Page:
Coral Restoration Effectiveness: Multiregional Snapshots of the Long-Term Responses of Coral Assemblages to Restoration

Author(s): Margaux Y. Hein, Roger Beeden, Alastair Birtles, Naomi M. Gardiner, Thomas Le Berre, Jessica Levy, Nadine Marshall, Chad M. Scott, Lisa Terry, Bette L. Willis.
Publication date: 17 April 2020, Diversity 2020, 12(4), 153; https://doi.org/10.3390/d12040153

Abstract

Coral restoration is rapidly becoming a mainstream strategic reef management response to address dramatic declines in coral cover worldwide. Restoration success can be defined as enhanced reef functions leading to improved ecosystem services, with multiple benefits at socio-ecological scales. However, there is often a mismatch between the objectives of coral restoration programs and the metrics used to assess their effectiveness. In particular, the scales of ecological benefits currently assessed are typically limited in both time and space, often being limited to short-term monitoring of the growth and survival of transplanted corals.

In this paper, we explore reef-scale responses of coral assemblages to restoration practices applied in four well-established coral restoration programs. We found that hard coral cover and structural complexity were consistently greater at restored compared to unrestored (degraded) sites. However, patterns in coral diversity, coral recruitment, and coral health among restored, unrestored, and reference sites varied across locations, highlighting differences in methodologies among restoration programs. Altogether, differences in program objectives, methodologies, and the state of nearby coral communities were key drivers of variability in the responses of coral assemblages to restoration. The framework presented here provides guidance to improve qualitative and quantitative assessments of coral restoration efforts and can be applied to further understanding of the role of restoration within resilience-based reef management.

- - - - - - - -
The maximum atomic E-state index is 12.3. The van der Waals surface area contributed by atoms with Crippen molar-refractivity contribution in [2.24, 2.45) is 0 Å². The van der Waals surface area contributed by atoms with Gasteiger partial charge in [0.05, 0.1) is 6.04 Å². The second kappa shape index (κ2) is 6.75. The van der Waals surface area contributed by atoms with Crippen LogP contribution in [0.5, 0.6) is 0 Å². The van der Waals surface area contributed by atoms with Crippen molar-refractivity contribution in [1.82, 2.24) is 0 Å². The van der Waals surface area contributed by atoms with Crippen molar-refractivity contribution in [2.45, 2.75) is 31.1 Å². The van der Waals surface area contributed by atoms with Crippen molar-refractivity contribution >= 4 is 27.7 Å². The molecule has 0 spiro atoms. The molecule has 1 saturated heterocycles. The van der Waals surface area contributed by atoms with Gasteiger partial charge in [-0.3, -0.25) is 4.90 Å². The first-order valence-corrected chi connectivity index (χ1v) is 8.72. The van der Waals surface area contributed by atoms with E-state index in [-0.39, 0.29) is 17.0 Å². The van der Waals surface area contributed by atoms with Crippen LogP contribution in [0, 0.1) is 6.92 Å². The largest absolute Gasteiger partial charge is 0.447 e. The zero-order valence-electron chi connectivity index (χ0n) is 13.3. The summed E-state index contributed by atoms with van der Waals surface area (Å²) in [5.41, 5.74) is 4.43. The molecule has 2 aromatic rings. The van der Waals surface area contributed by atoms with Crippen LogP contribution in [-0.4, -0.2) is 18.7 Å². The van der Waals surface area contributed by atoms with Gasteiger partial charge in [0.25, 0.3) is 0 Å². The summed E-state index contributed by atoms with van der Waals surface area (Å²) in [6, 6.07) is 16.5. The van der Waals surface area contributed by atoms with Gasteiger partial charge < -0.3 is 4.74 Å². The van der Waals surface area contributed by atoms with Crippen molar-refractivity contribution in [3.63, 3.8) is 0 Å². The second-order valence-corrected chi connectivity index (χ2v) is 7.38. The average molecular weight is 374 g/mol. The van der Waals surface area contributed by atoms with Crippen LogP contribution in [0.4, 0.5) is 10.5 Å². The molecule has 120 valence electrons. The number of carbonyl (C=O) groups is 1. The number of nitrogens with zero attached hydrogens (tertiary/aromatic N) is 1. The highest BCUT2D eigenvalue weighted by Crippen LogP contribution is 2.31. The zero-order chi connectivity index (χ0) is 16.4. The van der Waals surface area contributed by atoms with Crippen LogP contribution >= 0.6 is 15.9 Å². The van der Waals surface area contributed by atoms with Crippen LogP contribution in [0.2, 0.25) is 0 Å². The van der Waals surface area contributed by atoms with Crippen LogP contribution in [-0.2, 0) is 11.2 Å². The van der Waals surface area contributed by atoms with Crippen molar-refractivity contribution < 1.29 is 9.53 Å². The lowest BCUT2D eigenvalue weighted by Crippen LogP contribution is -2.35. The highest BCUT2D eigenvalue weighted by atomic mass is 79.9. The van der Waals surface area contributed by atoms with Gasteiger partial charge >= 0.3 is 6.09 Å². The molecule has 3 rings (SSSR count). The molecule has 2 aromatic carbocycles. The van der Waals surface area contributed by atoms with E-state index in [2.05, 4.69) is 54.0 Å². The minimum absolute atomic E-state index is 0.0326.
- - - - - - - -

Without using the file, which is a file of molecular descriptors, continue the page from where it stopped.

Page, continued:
ONGOING RESEARCH

Reefscapers at Sheraton Maldives coral reef propagation

Reefscapers Diaries

During the global coral bleaching event of 2016, we started recording detailed observations of the natural reefs and our coral frames.
These monthly diaries document our efforts to mitigate the effects of coral bleaching, and increase biodiversity of marine species.

Reefscapers at Sheraton Maldives coral reef propagation

Coral Spawning in the Maldives

Read about our pioneering research, studying coral spawning events both on the wild reef and on our propagated coral frames.